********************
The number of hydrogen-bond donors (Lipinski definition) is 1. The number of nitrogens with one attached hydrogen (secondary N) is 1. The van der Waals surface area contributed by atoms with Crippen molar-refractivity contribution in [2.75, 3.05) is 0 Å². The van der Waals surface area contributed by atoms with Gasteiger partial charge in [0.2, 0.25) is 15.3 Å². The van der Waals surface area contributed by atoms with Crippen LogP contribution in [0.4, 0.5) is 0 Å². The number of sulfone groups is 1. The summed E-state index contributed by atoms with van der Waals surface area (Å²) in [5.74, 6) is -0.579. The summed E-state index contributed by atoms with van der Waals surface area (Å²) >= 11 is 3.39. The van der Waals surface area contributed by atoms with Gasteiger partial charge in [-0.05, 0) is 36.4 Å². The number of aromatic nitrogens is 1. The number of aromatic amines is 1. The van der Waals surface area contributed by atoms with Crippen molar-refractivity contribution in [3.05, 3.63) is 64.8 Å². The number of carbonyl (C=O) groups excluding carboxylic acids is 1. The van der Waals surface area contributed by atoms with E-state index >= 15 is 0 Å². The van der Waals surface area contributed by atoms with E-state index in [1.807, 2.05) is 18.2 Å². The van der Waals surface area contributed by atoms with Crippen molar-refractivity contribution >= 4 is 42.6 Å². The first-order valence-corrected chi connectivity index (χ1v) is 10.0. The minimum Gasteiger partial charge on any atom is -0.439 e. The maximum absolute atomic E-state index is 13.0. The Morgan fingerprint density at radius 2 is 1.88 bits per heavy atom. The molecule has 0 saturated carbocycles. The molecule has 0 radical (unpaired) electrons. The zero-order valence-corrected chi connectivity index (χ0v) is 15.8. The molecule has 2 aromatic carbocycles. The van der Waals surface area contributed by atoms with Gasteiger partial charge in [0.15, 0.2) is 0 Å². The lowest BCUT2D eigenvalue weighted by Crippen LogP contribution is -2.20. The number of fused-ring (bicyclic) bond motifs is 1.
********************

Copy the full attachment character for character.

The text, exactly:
The number of hydrogen-bond donors (Lipinski definition) is 1. The number of nitrogens with one attached hydrogen (secondary N) is 1. The van der Waals surface area contributed by atoms with Crippen molar-refractivity contribution in [2.75, 3.05) is 0 Å². The van der Waals surface area contributed by atoms with Gasteiger partial charge in [0.2, 0.25) is 15.3 Å². The van der Waals surface area contributed by atoms with Crippen LogP contribution in [0.4, 0.5) is 0 Å². The number of sulfone groups is 1. The summed E-state index contributed by atoms with van der Waals surface area (Å²) in [5.74, 6) is -0.579. The summed E-state index contributed by atoms with van der Waals surface area (Å²) >= 11 is 3.39. The van der Waals surface area contributed by atoms with Gasteiger partial charge in [-0.05, 0) is 36.4 Å². The number of aromatic nitrogens is 1. The number of aromatic amines is 1. The van der Waals surface area contributed by atoms with Crippen molar-refractivity contribution in [3.05, 3.63) is 64.8 Å². The number of carbonyl (C=O) groups excluding carboxylic acids is 1. The van der Waals surface area contributed by atoms with E-state index >= 15 is 0 Å². The van der Waals surface area contributed by atoms with E-state index in [1.807, 2.05) is 18.2 Å². The van der Waals surface area contributed by atoms with Crippen molar-refractivity contribution >= 4 is 42.6 Å². The first-order valence-corrected chi connectivity index (χ1v) is 10.0. The minimum Gasteiger partial charge on any atom is -0.439 e. The maximum absolute atomic E-state index is 13.0. The Morgan fingerprint density at radius 2 is 1.88 bits per heavy atom. The molecule has 0 saturated carbocycles. The molecule has 0 radical (unpaired) electrons. The zero-order valence-corrected chi connectivity index (χ0v) is 15.8. The molecule has 2 aromatic carbocycles. The van der Waals surface area contributed by atoms with Gasteiger partial charge in [0.15, 0.2) is 0 Å². The lowest BCUT2D eigenvalue weighted by Crippen LogP contribution is -2.20. The number of fused-ring (bicyclic) bond motifs is 1.